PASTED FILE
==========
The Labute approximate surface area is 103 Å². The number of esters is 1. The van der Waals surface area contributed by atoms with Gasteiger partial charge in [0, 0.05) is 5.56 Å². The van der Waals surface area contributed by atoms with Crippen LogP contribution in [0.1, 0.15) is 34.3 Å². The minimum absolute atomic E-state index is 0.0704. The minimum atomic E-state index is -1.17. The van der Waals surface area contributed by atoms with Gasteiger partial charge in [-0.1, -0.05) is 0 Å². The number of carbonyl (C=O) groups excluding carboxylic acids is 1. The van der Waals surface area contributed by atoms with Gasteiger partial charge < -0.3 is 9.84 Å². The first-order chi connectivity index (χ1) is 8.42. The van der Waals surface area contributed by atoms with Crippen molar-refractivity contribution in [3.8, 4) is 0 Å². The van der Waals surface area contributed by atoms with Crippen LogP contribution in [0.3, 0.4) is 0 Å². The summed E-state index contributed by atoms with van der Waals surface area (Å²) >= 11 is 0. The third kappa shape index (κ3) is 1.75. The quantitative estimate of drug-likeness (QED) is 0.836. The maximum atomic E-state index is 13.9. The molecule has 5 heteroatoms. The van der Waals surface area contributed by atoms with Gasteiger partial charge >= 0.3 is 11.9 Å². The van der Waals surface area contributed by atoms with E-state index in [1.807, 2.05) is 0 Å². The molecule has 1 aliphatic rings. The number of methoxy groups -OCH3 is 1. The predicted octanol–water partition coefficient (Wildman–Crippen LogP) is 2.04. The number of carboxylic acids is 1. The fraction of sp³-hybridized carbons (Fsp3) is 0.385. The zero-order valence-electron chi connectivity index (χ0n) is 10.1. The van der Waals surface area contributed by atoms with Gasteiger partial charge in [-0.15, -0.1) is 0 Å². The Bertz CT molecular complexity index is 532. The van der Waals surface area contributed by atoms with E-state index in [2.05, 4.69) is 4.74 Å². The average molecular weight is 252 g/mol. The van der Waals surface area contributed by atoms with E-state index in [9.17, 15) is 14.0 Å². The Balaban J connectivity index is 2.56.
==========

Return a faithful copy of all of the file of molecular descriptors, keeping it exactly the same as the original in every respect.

The Labute approximate surface area is 103 Å². The number of esters is 1. The van der Waals surface area contributed by atoms with Gasteiger partial charge in [0, 0.05) is 5.56 Å². The van der Waals surface area contributed by atoms with Crippen LogP contribution in [0.1, 0.15) is 34.3 Å². The minimum absolute atomic E-state index is 0.0704. The minimum atomic E-state index is -1.17. The van der Waals surface area contributed by atoms with Gasteiger partial charge in [-0.1, -0.05) is 0 Å². The number of carbonyl (C=O) groups excluding carboxylic acids is 1. The van der Waals surface area contributed by atoms with Gasteiger partial charge < -0.3 is 9.84 Å². The first-order chi connectivity index (χ1) is 8.42. The van der Waals surface area contributed by atoms with Crippen molar-refractivity contribution in [3.8, 4) is 0 Å². The van der Waals surface area contributed by atoms with Crippen LogP contribution in [0.3, 0.4) is 0 Å². The summed E-state index contributed by atoms with van der Waals surface area (Å²) >= 11 is 0. The third kappa shape index (κ3) is 1.75. The quantitative estimate of drug-likeness (QED) is 0.836. The maximum atomic E-state index is 13.9. The molecule has 5 heteroatoms. The van der Waals surface area contributed by atoms with Gasteiger partial charge >= 0.3 is 11.9 Å². The van der Waals surface area contributed by atoms with E-state index in [1.807, 2.05) is 0 Å². The molecule has 1 aliphatic rings. The number of methoxy groups -OCH3 is 1. The predicted octanol–water partition coefficient (Wildman–Crippen LogP) is 2.04. The number of carboxylic acids is 1. The fraction of sp³-hybridized carbons (Fsp3) is 0.385. The zero-order valence-electron chi connectivity index (χ0n) is 10.1. The van der Waals surface area contributed by atoms with Gasteiger partial charge in [-0.15, -0.1) is 0 Å². The Bertz CT molecular complexity index is 532. The van der Waals surface area contributed by atoms with E-state index in [2.05, 4.69) is 4.74 Å². The average molecular weight is 252 g/mol. The van der Waals surface area contributed by atoms with E-state index in [9.17, 15) is 14.0 Å². The Balaban J connectivity index is 2.56.